Diving Officer reveals what it takes to keep a deployed ship top-notch

HMCS Vancouver

The gap between the free piece and the top piece measures the wear of the shaft. Photos supplied.

Kateryna Bandura, 
Lookout Editor

HMCS Vancouver’s Dive Team is making true the old adage, one person’s trash is another person’s treasure.

“Some of the fishing lines we have found tangled on our blades and propellers were cut and we are making them into bracelets,” said Sub-Lieutenant (SLt) Ryan Gan, Vancouver’s Dive Officer.

Free-floating fishing nets can be very difficult to spot, and if run over, could potentially damage a ships’ propellers, yet Vancouver’s Dive Team found a use for the pesky hazard, which is surprisingly a fairly frequent occurrence when operating on the high seas.

The Dive Team collects such souvenirs, if found, during routine maintenance and hull inspections every time the ship gets into a port. Currently, HMCS Vancouver is deployed in the Indo-Pacific on Operation Neon, Canada’s contribution to enforcement of U.N. Security Council (UNSC) sanctions on North Korea.

SLt Gan said routine maintenance and hull inspection is no easy task.

“With anything involving diving, underwater is always a hazard to our divers,” SLt Gan said. “Dangers include equipment failure, getting caught when under the ship, or something turning on when it should be off.”

The team meets with the ship’s Marine Systems Engineering and Combat Systems Engineering departments before every dive to ensure divers’ safety. An announcement broadcast throughout the ship every 15 minutes reminds the ship’s company of activity under water, and Flag Alpha, a white and blue flag, signal to other ships visually that there are divers underneath.

“If other ships are nearby, such as in foreign ports, as the Diving Officer I would go over to the other ship with my senior diver and a translator (if required) to ensure everyone is on the same page with what is going on,” SLt Gan said.

The inspection takes about an hour, he said. Since the diving evolutions only require divers, the rest of the ship goes about their regular tasks and jobs.

Routine maintenance and hull inspection have a few steps, SLt Gan said.

The divers look at the wear and tear of the shafts that propel the ship, and inspect the blades and rotating mechanism for excess damage and chipping. To check the wear of the turning shaft, they use a ‘poker gauge,’ which measures how much the shaft has worn down due to the spinning motion. They also inspect the rudder.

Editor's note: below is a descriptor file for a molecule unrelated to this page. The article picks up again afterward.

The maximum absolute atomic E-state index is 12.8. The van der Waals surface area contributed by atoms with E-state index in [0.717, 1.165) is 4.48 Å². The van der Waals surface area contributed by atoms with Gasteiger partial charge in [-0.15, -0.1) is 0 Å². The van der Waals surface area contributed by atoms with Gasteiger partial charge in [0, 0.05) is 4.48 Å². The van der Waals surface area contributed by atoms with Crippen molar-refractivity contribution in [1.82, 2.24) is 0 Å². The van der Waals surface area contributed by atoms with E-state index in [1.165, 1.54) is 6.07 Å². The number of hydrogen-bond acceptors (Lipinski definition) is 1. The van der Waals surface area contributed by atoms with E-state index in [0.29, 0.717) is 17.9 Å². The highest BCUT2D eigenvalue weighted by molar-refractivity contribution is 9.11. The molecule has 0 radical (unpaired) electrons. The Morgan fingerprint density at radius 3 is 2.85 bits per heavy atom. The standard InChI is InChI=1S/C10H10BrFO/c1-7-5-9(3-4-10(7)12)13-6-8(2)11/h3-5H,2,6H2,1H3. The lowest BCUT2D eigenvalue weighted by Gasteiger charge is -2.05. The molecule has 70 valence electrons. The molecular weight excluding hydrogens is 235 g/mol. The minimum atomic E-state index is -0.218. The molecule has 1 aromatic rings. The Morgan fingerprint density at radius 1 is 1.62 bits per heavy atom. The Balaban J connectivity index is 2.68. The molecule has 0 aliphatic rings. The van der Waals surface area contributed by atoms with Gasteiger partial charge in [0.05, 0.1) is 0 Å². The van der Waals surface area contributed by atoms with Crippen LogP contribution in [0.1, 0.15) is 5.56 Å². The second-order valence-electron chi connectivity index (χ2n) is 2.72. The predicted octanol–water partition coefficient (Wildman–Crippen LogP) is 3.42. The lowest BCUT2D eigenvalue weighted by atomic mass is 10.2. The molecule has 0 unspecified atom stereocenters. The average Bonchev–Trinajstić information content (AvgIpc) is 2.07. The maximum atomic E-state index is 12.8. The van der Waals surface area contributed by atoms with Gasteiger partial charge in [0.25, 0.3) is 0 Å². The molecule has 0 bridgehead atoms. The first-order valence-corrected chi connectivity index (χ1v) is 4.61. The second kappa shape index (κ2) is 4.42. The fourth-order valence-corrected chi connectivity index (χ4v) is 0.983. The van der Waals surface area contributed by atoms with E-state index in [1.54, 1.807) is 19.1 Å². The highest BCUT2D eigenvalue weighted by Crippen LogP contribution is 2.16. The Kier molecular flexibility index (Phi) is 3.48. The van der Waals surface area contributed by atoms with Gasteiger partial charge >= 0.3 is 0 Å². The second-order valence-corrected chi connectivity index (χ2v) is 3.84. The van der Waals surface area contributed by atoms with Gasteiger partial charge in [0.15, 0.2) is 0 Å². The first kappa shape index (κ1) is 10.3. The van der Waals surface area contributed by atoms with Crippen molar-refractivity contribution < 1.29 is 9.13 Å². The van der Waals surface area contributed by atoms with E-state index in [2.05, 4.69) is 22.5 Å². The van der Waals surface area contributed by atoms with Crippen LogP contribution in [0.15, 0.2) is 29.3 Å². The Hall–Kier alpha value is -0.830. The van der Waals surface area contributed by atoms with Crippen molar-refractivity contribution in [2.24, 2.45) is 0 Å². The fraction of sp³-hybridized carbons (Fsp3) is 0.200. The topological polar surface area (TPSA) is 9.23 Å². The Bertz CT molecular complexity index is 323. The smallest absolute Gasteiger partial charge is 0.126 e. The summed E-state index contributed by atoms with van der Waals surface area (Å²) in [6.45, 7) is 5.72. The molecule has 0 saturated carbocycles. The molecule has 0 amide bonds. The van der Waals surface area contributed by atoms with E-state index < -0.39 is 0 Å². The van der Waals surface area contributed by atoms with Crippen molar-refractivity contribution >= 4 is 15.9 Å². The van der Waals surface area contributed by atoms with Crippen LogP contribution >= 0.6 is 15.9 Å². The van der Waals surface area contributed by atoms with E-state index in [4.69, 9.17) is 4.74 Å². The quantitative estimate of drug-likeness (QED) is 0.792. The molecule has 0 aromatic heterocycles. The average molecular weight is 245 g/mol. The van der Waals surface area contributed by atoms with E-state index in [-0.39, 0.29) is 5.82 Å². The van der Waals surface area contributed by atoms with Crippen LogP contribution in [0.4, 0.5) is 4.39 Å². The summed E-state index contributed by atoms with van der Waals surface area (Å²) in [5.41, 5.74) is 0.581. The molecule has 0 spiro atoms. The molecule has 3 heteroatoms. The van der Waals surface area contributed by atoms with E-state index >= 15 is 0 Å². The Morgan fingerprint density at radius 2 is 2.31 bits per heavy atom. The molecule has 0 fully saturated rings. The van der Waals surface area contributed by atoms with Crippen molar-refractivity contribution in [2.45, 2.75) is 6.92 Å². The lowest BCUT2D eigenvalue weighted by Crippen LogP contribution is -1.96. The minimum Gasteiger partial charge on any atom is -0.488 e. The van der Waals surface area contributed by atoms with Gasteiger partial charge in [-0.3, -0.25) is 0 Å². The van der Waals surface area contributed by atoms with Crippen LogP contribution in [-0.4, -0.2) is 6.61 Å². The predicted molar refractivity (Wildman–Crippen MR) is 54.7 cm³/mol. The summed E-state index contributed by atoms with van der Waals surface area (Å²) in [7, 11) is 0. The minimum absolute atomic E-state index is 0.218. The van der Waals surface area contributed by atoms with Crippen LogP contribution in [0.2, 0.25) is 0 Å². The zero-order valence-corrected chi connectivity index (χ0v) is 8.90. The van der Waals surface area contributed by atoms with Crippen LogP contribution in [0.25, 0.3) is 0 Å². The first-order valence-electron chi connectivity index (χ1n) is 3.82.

“We look for things like indications of damage or chips,” SLt Gan said. “These are filmed and brought to Marine System Engineers for their records and further action.”

The divers also inspect suction grates throughout the ship’s hull – these suck in water to provide cooling to the machinery onboard. When ships drive through congested waters and busy ports, these grates can get clogged by garbage, lines, and marine growth. The divers remove the garbage and bring it up for disposal.

While some maintenance is as easy as removing nets with a knife, other requires specialized equipment, such as when maintaining the ship’s sonar dome.

The sonar dome is a large bathtub piece in front of the ship, which protects a sonar system. Due to its location, constant water running past the dome sometimes loosens the bolts, which can interfere with the ship’s Sonar Operators’ job.

“We need to ensure the bolts that hold the prongs along the dome’s top lip are tight so they do not cause excess noise and allow the ship’s operators to use the sonar efficiently,” SLt Gan explained.

Typically, it takes a minimum of two divers to complete the inspection. SLt Gan said he often tries to incorporate as many non-divers from the ship’s company as possible to expose them to what they do and possibly recruit new divers.

“The more divers we have, the more we can achieve and the faster the jobs can get done,” he said. “Become a Navy Diver, it’s cool and fun!”

Any trade on ship can apply to join the ship’s dive team as a secondary duty. For information on how to become a Ship’s Team Diver visit Fleet Diving Unit (Pacific)’s webpage and click on ‘How to Become a Diver’: esquimalt.mil.ca/fdu/Training/howtobeSTD.htm

HMCS Vancouver Dive

HMCS Vancouver’s dive team gets ready to perform routine inspection and maintenance of the ship.

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